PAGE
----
Health & Wellness 2021: COVID-19’s Impact on Consumer Sentiment
Undoubtedly, we have been living through and experiencing a very interesting time, not just in American history but in our shared personal and professional lives. According to findings in our Health & Wellness 2021: Reimagining Well-being Amid COVID-19 report, the pandemic has had a profound impact on consumer sentiment. In this particular crisis, health is very much at the heart of the matter. Not just personal health but community health and collective health — the health of those around us.
The pandemic has been a dynamic factor in changing the way that consumers think about wellness.
Gradual cultural shifts, global and domestic crises, and the momentum of social and environmental movements shape the American health and wellness landscape today. These overarching trends impact many of the results we saw in our research behind the Health & Wellness 2021 report.
Health and wellness in the U.S. has evolved as science, technology, consumers, and sociocultural factors influence what we need, believe, and value. These forces shape an increasingly holistic ideal of health and wellness that draws attention to individual needs, interconnected systems of the body, mental and emotional well-being, and more.
While 2020 brought unprecedented change on multiple fronts, the global spread of COVID-19 is the major driving force behind this change — but it is certainly not the only force, with environmental and social justice issues receiving a substantial share of public attention.
Certainly, concern about the environment and sustainability has been on a trajectory pre-COVID-19, but it is now becoming increasingly urgent in the minds of some consumers. Youth-led calls for climate action accompanied by extreme weather events and natural resource crises continue to translate changing climate to personal health concerns, such as air and water quality.
How Healthy Are You?
One of our favorite data points in the report speaks volumes about why we here at The Hartman Group talk so much about health. We find that consumers often voice their opinions about health, yet in many cases, consumers are not always taking substantive action.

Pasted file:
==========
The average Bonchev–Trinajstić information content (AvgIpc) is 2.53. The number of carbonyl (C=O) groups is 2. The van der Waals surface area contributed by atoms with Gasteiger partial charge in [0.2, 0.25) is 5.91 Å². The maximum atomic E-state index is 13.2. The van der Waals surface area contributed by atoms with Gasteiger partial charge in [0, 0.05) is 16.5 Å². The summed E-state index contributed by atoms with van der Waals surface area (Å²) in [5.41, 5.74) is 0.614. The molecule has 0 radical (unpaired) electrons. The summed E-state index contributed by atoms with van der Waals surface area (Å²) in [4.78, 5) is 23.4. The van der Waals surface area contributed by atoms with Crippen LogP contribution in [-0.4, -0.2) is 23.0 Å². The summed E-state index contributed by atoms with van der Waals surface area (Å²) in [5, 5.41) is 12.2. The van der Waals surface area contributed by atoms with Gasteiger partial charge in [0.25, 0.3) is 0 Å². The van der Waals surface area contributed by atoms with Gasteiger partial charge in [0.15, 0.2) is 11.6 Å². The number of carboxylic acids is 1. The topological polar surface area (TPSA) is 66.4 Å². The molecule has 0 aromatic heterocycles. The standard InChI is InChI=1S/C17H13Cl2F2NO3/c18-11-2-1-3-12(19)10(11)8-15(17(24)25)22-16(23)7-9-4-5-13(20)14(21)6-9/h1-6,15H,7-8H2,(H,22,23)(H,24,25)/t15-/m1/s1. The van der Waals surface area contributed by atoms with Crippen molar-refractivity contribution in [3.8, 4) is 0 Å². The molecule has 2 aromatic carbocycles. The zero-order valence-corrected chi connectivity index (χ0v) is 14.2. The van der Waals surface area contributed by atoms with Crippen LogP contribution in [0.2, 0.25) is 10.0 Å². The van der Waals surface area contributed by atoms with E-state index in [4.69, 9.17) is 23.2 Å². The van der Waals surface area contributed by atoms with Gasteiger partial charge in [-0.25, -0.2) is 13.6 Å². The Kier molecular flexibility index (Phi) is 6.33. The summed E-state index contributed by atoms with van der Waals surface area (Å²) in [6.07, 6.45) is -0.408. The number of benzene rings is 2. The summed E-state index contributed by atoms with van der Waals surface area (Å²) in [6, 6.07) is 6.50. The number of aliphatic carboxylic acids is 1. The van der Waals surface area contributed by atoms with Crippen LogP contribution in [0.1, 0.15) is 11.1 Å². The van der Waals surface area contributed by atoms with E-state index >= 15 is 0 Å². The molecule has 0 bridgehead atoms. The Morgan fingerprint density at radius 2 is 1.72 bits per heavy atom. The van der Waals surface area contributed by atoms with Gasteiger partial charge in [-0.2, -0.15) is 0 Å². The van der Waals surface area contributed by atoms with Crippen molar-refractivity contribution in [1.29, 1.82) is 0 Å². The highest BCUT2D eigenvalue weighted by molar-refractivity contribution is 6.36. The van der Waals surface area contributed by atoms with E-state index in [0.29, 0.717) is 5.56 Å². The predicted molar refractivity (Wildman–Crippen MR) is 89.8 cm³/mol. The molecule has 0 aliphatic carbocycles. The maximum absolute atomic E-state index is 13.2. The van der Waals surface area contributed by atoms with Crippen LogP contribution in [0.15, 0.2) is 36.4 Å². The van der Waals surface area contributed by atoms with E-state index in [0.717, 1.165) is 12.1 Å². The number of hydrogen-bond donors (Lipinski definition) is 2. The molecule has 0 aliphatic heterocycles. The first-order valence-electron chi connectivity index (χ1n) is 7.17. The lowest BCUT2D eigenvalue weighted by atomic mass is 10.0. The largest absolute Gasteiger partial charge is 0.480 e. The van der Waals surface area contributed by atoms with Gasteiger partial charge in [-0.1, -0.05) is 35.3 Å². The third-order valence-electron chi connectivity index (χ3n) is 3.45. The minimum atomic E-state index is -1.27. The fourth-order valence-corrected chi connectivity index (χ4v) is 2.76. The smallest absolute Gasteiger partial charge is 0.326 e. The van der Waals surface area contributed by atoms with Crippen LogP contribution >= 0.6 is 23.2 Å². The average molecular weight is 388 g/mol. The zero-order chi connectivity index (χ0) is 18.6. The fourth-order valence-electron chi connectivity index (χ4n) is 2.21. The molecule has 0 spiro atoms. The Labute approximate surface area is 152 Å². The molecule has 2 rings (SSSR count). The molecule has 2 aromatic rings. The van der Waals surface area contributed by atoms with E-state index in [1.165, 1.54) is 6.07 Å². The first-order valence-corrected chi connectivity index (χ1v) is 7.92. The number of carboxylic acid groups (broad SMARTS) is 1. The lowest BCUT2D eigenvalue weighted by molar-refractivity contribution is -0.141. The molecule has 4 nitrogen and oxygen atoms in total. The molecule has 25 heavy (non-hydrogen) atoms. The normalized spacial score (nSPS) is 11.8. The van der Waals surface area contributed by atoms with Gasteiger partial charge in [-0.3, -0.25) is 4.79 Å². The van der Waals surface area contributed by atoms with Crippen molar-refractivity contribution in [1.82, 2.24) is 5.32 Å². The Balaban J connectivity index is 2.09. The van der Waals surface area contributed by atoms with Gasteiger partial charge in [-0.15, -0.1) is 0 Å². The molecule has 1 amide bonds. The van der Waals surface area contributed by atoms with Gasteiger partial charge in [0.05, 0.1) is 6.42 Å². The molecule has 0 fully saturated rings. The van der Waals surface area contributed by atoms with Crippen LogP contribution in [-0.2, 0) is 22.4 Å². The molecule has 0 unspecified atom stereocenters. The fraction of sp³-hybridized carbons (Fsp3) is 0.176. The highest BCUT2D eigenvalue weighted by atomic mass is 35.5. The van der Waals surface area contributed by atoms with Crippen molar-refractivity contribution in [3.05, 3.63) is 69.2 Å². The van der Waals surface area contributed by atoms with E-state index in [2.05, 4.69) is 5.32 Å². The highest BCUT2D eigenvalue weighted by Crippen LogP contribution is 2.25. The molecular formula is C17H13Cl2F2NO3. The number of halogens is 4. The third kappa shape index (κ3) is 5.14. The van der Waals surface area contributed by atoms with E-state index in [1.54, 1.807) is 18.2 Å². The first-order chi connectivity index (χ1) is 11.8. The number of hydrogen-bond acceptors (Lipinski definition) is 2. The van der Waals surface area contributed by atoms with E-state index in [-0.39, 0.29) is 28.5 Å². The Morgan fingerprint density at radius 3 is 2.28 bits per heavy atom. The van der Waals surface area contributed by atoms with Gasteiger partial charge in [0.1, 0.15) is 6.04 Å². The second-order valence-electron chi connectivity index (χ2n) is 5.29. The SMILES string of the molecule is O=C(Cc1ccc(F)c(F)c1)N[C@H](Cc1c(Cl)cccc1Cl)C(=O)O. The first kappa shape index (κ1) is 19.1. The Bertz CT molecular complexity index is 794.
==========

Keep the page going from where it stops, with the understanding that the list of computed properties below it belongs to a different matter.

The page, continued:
In the quantitative survey for the study, we give consumers the ability to profile themselves versus all other U.S. adults. We basically are asking, “how healthy are you?”
We ask respondents to place themselves on a continuum of most healthy to least healthy in comparison to other U.S. adults. What we see here is that a full 81% of consumers believe they are above average health. We understand that some of these consumers can’t be right in their assessment; perhaps 31% are wrong. But there is this sense among consumers that “I’m not really doing so bad.”
We’ve only seen a one-point increase since our last Health & Wellness report in 2019. Prior to that, from 2017 to 2019, there was a four-point increase. The consumer sentiment around “doing better than everyone else” is actually on the increase. Why is this happening?
In part, it is because we judge our own health based on those around us. As the chart above depicts in the box on the right side, there is a strong sentiment across consumers that they think the majority of other U.S. adults are not doing that well. When we probe on this point in qualitative research, we hear people say that they tend to look around their social network, their friends, their family, their neighbors, their colleagues and assess themselves compared to others. Their takeaway is that they feel, “I’m really not doing that bad compared to others.”
They tell us that, sure, maybe I should lose some weight, maybe I should be a little bit healthier, but really, I'm not as bad off as many other people. So, this idea that we're all very interested in health and wellness, and in many cases we're starting to act on it, sometimes hits a wall when we find ourselves assessing our health in comparison to others and thinking, “maybe I don't have to do as much as I think.”
As consumers reevaluate wellness, their health and wellness routines, like their lives, are in flux.
“I've always been a weightlifting kind of guy. I lift things up and put things down—that was always my mantra… But this year I've been doing a lot more walking, a lot more cardio and yoga. That, to me, is all brand-new territory…”
¾David, Male, Millennial, Periphery
The above quote is from a consumer who's now doing a lot more yoga because he couldn't get out and do the weightlifting during COVID. We heard similar sentiments on different topic areas from a large number of consumers.
In response to the array of forces shaping H&W culture and household needs, consumers are experimenting with a wide range of wellness modalities — from trusted behaviors they are doing more of to those they have never tried before. Most consumers find that, under the circumstances, they must also pull back on some activities to accommodate life amid COVID-19. More than ever, consumers are open to reconfiguring health and wellness approaches where they are able.
This complexity of pandemic experience has shifted views on health and wellness and prompted adjustments of H&W routines in divergent ways. The result has been an ever more complex web of beliefs around what health and wellness means and how to achieve it, existing not only across the population but also within individual consumers’ definitions.
To get the full in-depth story about the state of the health and wellness marketplace today, get The Hartman Group’s Health & Wellness 2021: Reimagining Well-being Amid COVID-19 report. Order here